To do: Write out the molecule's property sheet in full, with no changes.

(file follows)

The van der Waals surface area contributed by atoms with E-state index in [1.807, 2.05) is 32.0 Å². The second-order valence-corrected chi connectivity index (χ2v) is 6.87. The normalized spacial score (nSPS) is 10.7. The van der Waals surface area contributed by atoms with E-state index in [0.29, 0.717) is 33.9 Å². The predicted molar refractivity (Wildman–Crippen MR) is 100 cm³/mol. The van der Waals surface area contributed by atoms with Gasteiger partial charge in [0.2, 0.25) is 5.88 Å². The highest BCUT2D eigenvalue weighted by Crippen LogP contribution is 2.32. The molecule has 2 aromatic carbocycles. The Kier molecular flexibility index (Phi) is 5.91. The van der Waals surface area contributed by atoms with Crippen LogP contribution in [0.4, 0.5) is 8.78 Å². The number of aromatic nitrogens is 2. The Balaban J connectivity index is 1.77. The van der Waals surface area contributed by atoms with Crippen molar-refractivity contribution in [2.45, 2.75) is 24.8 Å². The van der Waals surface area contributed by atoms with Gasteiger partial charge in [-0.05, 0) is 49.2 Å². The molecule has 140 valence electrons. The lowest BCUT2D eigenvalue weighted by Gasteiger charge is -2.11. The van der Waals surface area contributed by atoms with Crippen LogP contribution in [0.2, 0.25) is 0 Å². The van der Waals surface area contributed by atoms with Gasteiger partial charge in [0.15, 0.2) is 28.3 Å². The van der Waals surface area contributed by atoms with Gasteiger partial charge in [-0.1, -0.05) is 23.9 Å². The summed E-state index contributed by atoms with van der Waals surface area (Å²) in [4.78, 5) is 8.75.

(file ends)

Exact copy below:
The van der Waals surface area contributed by atoms with E-state index in [1.807, 2.05) is 32.0 Å². The second-order valence-corrected chi connectivity index (χ2v) is 6.87. The normalized spacial score (nSPS) is 10.7. The van der Waals surface area contributed by atoms with E-state index in [0.29, 0.717) is 33.9 Å². The predicted molar refractivity (Wildman–Crippen MR) is 100 cm³/mol. The van der Waals surface area contributed by atoms with Gasteiger partial charge in [0.2, 0.25) is 5.88 Å². The highest BCUT2D eigenvalue weighted by Crippen LogP contribution is 2.32. The molecule has 2 aromatic carbocycles. The Kier molecular flexibility index (Phi) is 5.91. The van der Waals surface area contributed by atoms with Crippen LogP contribution in [0.4, 0.5) is 8.78 Å². The number of aromatic nitrogens is 2. The Balaban J connectivity index is 1.77. The van der Waals surface area contributed by atoms with Crippen molar-refractivity contribution in [2.45, 2.75) is 24.8 Å². The van der Waals surface area contributed by atoms with Gasteiger partial charge in [-0.05, 0) is 49.2 Å². The molecule has 140 valence electrons. The lowest BCUT2D eigenvalue weighted by Gasteiger charge is -2.11. The van der Waals surface area contributed by atoms with Crippen LogP contribution in [0.2, 0.25) is 0 Å². The van der Waals surface area contributed by atoms with Gasteiger partial charge in [0.15, 0.2) is 28.3 Å². The van der Waals surface area contributed by atoms with Gasteiger partial charge in [-0.1, -0.05) is 23.9 Å². The summed E-state index contributed by atoms with van der Waals surface area (Å²) in [4.78, 5) is 8.75.